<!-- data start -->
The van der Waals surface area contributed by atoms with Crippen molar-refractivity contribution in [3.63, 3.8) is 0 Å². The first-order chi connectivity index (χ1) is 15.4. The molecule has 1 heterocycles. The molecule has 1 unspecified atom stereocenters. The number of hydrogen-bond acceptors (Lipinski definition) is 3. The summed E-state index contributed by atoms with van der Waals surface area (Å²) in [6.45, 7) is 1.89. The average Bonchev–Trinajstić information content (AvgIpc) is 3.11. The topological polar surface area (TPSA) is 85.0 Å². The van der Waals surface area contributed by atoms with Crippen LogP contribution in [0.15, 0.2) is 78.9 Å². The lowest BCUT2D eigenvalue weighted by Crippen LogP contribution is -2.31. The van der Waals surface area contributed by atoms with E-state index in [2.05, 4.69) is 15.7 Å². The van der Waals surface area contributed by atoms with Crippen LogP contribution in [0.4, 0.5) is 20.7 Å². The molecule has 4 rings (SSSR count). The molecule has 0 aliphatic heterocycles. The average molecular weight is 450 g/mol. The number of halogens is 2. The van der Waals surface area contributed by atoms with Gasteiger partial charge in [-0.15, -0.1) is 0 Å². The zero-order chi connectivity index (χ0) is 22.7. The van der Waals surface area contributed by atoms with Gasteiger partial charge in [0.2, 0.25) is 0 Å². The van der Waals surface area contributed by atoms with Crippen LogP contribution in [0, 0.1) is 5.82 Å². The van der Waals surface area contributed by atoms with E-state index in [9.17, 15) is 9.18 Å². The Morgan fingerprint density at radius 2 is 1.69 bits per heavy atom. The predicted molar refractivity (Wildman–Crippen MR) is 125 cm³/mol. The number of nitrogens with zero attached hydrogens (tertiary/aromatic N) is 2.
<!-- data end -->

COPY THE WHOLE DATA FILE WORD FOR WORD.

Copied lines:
The van der Waals surface area contributed by atoms with Crippen molar-refractivity contribution in [3.63, 3.8) is 0 Å². The first-order chi connectivity index (χ1) is 15.4. The molecule has 1 heterocycles. The molecule has 1 unspecified atom stereocenters. The number of hydrogen-bond acceptors (Lipinski definition) is 3. The summed E-state index contributed by atoms with van der Waals surface area (Å²) in [6.45, 7) is 1.89. The average Bonchev–Trinajstić information content (AvgIpc) is 3.11. The topological polar surface area (TPSA) is 85.0 Å². The van der Waals surface area contributed by atoms with Crippen LogP contribution in [0.15, 0.2) is 78.9 Å². The lowest BCUT2D eigenvalue weighted by Crippen LogP contribution is -2.31. The van der Waals surface area contributed by atoms with E-state index in [2.05, 4.69) is 15.7 Å². The van der Waals surface area contributed by atoms with Crippen LogP contribution in [0.4, 0.5) is 20.7 Å². The molecule has 4 rings (SSSR count). The molecule has 0 aliphatic heterocycles. The average molecular weight is 450 g/mol. The number of halogens is 2. The van der Waals surface area contributed by atoms with Gasteiger partial charge in [-0.15, -0.1) is 0 Å². The zero-order chi connectivity index (χ0) is 22.7. The van der Waals surface area contributed by atoms with Gasteiger partial charge in [0.2, 0.25) is 0 Å². The van der Waals surface area contributed by atoms with Crippen LogP contribution in [0, 0.1) is 5.82 Å². The van der Waals surface area contributed by atoms with E-state index in [9.17, 15) is 9.18 Å². The Morgan fingerprint density at radius 2 is 1.69 bits per heavy atom. The predicted molar refractivity (Wildman–Crippen MR) is 125 cm³/mol. The number of nitrogens with zero attached hydrogens (tertiary/aromatic N) is 2.